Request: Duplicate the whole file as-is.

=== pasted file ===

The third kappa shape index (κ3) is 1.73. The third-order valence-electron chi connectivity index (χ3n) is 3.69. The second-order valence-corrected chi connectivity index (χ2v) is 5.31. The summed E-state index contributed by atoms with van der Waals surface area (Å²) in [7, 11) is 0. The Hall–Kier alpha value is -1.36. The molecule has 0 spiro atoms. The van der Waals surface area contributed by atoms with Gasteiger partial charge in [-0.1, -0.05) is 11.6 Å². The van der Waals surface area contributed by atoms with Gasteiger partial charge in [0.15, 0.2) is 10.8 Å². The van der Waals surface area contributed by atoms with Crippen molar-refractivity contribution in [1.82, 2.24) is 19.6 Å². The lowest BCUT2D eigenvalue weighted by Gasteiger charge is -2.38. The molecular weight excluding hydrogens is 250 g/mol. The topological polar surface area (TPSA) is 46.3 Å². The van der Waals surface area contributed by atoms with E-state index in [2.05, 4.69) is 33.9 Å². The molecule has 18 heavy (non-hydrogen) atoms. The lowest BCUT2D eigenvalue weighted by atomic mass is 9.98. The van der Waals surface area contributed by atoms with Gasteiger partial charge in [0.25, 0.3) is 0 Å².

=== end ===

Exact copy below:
The third kappa shape index (κ3) is 1.73. The third-order valence-electron chi connectivity index (χ3n) is 3.69. The second-order valence-corrected chi connectivity index (χ2v) is 5.31. The summed E-state index contributed by atoms with van der Waals surface area (Å²) in [7, 11) is 0. The Hall–Kier alpha value is -1.36. The molecule has 0 spiro atoms. The van der Waals surface area contributed by atoms with Gasteiger partial charge in [-0.1, -0.05) is 11.6 Å². The van der Waals surface area contributed by atoms with Gasteiger partial charge in [0.15, 0.2) is 10.8 Å². The van der Waals surface area contributed by atoms with Crippen molar-refractivity contribution in [1.82, 2.24) is 19.6 Å². The lowest BCUT2D eigenvalue weighted by Gasteiger charge is -2.38. The molecular weight excluding hydrogens is 250 g/mol. The topological polar surface area (TPSA) is 46.3 Å². The van der Waals surface area contributed by atoms with E-state index in [2.05, 4.69) is 33.9 Å². The molecule has 18 heavy (non-hydrogen) atoms. The lowest BCUT2D eigenvalue weighted by atomic mass is 9.98. The van der Waals surface area contributed by atoms with Gasteiger partial charge in [0.25, 0.3) is 0 Å².